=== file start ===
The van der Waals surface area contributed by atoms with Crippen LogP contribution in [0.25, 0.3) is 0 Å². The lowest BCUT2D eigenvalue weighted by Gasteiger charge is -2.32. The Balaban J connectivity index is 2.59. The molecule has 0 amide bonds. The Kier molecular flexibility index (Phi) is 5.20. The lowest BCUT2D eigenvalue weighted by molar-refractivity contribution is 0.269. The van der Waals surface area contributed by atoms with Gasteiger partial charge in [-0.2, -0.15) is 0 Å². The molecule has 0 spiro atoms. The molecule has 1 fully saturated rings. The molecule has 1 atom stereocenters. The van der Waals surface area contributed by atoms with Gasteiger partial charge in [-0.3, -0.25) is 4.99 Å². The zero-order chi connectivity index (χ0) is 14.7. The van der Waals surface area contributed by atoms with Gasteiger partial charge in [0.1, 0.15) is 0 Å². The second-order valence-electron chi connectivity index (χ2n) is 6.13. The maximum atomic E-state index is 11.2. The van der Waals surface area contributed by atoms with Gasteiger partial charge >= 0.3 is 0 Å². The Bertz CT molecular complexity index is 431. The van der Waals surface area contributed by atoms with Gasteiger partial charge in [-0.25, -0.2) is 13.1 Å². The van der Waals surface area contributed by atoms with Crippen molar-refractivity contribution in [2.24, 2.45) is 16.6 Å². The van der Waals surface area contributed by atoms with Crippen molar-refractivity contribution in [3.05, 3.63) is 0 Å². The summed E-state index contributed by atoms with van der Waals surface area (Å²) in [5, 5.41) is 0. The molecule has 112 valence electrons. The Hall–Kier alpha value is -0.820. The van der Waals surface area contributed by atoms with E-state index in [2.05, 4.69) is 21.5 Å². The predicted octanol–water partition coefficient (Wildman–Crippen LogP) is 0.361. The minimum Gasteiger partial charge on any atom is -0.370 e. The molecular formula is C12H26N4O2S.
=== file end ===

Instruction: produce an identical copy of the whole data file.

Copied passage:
The van der Waals surface area contributed by atoms with Crippen LogP contribution in [0.25, 0.3) is 0 Å². The lowest BCUT2D eigenvalue weighted by Gasteiger charge is -2.32. The Balaban J connectivity index is 2.59. The molecule has 0 amide bonds. The Kier molecular flexibility index (Phi) is 5.20. The lowest BCUT2D eigenvalue weighted by molar-refractivity contribution is 0.269. The van der Waals surface area contributed by atoms with Gasteiger partial charge in [-0.2, -0.15) is 0 Å². The molecule has 0 spiro atoms. The molecule has 1 fully saturated rings. The molecule has 1 atom stereocenters. The van der Waals surface area contributed by atoms with Gasteiger partial charge in [-0.3, -0.25) is 4.99 Å². The zero-order chi connectivity index (χ0) is 14.7. The van der Waals surface area contributed by atoms with Gasteiger partial charge in [0.1, 0.15) is 0 Å². The second-order valence-electron chi connectivity index (χ2n) is 6.13. The maximum atomic E-state index is 11.2. The van der Waals surface area contributed by atoms with Gasteiger partial charge >= 0.3 is 0 Å². The Bertz CT molecular complexity index is 431. The van der Waals surface area contributed by atoms with Gasteiger partial charge in [-0.25, -0.2) is 13.1 Å². The van der Waals surface area contributed by atoms with Crippen molar-refractivity contribution in [2.24, 2.45) is 16.6 Å². The van der Waals surface area contributed by atoms with Crippen molar-refractivity contribution in [3.05, 3.63) is 0 Å². The summed E-state index contributed by atoms with van der Waals surface area (Å²) in [5, 5.41) is 0. The molecule has 112 valence electrons. The Hall–Kier alpha value is -0.820. The van der Waals surface area contributed by atoms with E-state index in [2.05, 4.69) is 21.5 Å². The predicted octanol–water partition coefficient (Wildman–Crippen LogP) is 0.361. The minimum Gasteiger partial charge on any atom is -0.370 e. The molecular formula is C12H26N4O2S.